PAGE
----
The ORGANIZATION's annual budget totaled the equivalent of millions of U.S. dollars.

The ORGANIZATION in question is earlier described in the indictment as:

Defendant INTERNET RESEARCH AGENCY LLC is a Russian organization engaged in political and electoral interference operations. In or around July 2013, the ORGANIZATION registered with the Russian government as a Russian corporate entity.  Beginning in or around June 2014, the ORGANIZATION obscured its conduct by operating through a number of Russian entities, including Internet Research LLC, MediaSintez LLC, GlavSet LLC, Mixlnfo LLC, Azimut LLC, and Novlnfo LLC.  Starting in or around 2014, the ORGANIZATION occupied an office at 55 Savushkina Street in St. Petersburg, Russia.  That location became one of the ORGANIZATION's operational hubs from which Defendants and other co-conspirators carried out their activities to interfere in the U.S. political system, including the 2016 U.S. presidential election.

So the annual budget of an organization that long predates the election, and which encompasses many arms, is in the millions of dollars.  What portion of that was expended on the election is a mystery.

The second mention of "million":

b. By in or around September 2016, the ORGANIZATION's monthly budget for Project Lakhta submitted to CONCORD exceeded 73 million Russian rubles (over 1,250,000 U.S. dollars), including approximately one million rubles in bonus payments.

Project Lakhta is earlier described as:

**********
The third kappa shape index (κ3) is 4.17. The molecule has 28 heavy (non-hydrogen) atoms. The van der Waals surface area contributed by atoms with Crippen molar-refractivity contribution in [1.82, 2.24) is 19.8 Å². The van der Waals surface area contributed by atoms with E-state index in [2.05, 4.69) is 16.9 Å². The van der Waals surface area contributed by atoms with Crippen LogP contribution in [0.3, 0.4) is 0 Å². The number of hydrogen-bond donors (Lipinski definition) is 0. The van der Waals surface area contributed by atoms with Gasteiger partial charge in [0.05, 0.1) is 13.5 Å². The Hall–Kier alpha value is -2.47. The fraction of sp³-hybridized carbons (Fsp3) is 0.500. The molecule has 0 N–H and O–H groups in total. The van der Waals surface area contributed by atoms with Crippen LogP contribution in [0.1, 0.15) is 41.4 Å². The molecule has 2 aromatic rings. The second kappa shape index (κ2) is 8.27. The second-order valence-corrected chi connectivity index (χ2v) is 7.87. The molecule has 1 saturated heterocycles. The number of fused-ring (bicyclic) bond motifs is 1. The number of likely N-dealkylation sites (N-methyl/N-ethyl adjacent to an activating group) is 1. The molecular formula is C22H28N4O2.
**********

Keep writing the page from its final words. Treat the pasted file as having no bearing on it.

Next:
...a larger CONCORD-funded interference operation...referred to as "Project 'Lakhta."  Project Lakhta had multiple components, some involving domestic audiences within the Russian Federation and others targeting foreign audiences in various countries, including the United States.

What fraction of Project Lakhta's expenditures related to the 2016 presidential election is a mystery.  Does the allegation of "hundreds of operatives" include the Project Lakhta staff working "within the Russian Federation and others targeting foreign audiences in various countries, including the United States"?  Or maybe the entire all-caps ORGANIZATION?  We just don't know.

I've never had a security clearance, but it seems to me that the operation described in the indictment was the 2016 edition of the sort of dezinformatsiya black ops that the Russians have been conducting here since the Bolshevik Revolution.  They were experimenting with social media, but most of the effort was their usual approach of scouting sources of information, talking with people, recruiting dupes, and sponsoring demonstrations or rallies intended to further along the polarization of American society (in Soviet days, this was called "heightening the contradictions").  That's why they sponsored pro- and anti-Trump rallies on November 12.

My skepticism is shared by superstar attorney Cleta Mitchell, the reigning authority on election law and a hard evidence-driven skeptic.  Last night, she appeared on Tucker Carlson's show and pointed out the lack of sourcing for these claims, further pointing out that the only thing on sworn evidence is the $46,000 that Facebook testified it has been paid by Russians.

The first minute of the video below features the embarrassing footage of John Podesta fumbling the question of why the Russians seemed to know more about targeting purple states than the Hillary campaign that he headed did (actually, they weren't that good, even if better than Podesta's operation).  Rick Moran blogged that yesterday, so if you are familiar with the clip, Cleta Mitchell comes on at about the one-minute mark.


[i] Foreign Policy is owned by the Graham Holdings Company, former owners of the Washington Post.